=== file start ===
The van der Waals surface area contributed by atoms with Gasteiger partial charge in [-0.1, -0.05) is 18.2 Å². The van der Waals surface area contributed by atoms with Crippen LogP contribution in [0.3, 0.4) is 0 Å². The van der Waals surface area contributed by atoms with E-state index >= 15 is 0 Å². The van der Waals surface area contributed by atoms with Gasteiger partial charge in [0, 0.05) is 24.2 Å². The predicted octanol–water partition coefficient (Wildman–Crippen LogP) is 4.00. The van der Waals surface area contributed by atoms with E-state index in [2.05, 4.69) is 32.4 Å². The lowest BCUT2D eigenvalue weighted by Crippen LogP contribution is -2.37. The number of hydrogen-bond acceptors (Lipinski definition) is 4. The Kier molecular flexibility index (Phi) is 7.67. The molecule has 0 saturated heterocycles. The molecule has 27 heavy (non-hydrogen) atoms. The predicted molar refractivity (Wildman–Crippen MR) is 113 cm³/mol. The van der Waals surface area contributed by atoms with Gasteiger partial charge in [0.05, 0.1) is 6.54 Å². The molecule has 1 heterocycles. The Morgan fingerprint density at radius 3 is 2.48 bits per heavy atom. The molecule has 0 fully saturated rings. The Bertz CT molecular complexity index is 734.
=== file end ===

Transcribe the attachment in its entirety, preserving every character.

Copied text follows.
The van der Waals surface area contributed by atoms with Gasteiger partial charge in [-0.1, -0.05) is 18.2 Å². The van der Waals surface area contributed by atoms with Crippen LogP contribution in [0.3, 0.4) is 0 Å². The van der Waals surface area contributed by atoms with E-state index >= 15 is 0 Å². The van der Waals surface area contributed by atoms with Gasteiger partial charge in [0, 0.05) is 24.2 Å². The predicted octanol–water partition coefficient (Wildman–Crippen LogP) is 4.00. The van der Waals surface area contributed by atoms with E-state index in [2.05, 4.69) is 32.4 Å². The lowest BCUT2D eigenvalue weighted by Crippen LogP contribution is -2.37. The number of hydrogen-bond acceptors (Lipinski definition) is 4. The Kier molecular flexibility index (Phi) is 7.67. The molecule has 0 saturated heterocycles. The molecule has 27 heavy (non-hydrogen) atoms. The predicted molar refractivity (Wildman–Crippen MR) is 113 cm³/mol. The van der Waals surface area contributed by atoms with Gasteiger partial charge in [0.05, 0.1) is 6.54 Å². The molecule has 1 heterocycles. The Morgan fingerprint density at radius 3 is 2.48 bits per heavy atom. The molecule has 0 fully saturated rings. The Bertz CT molecular complexity index is 734.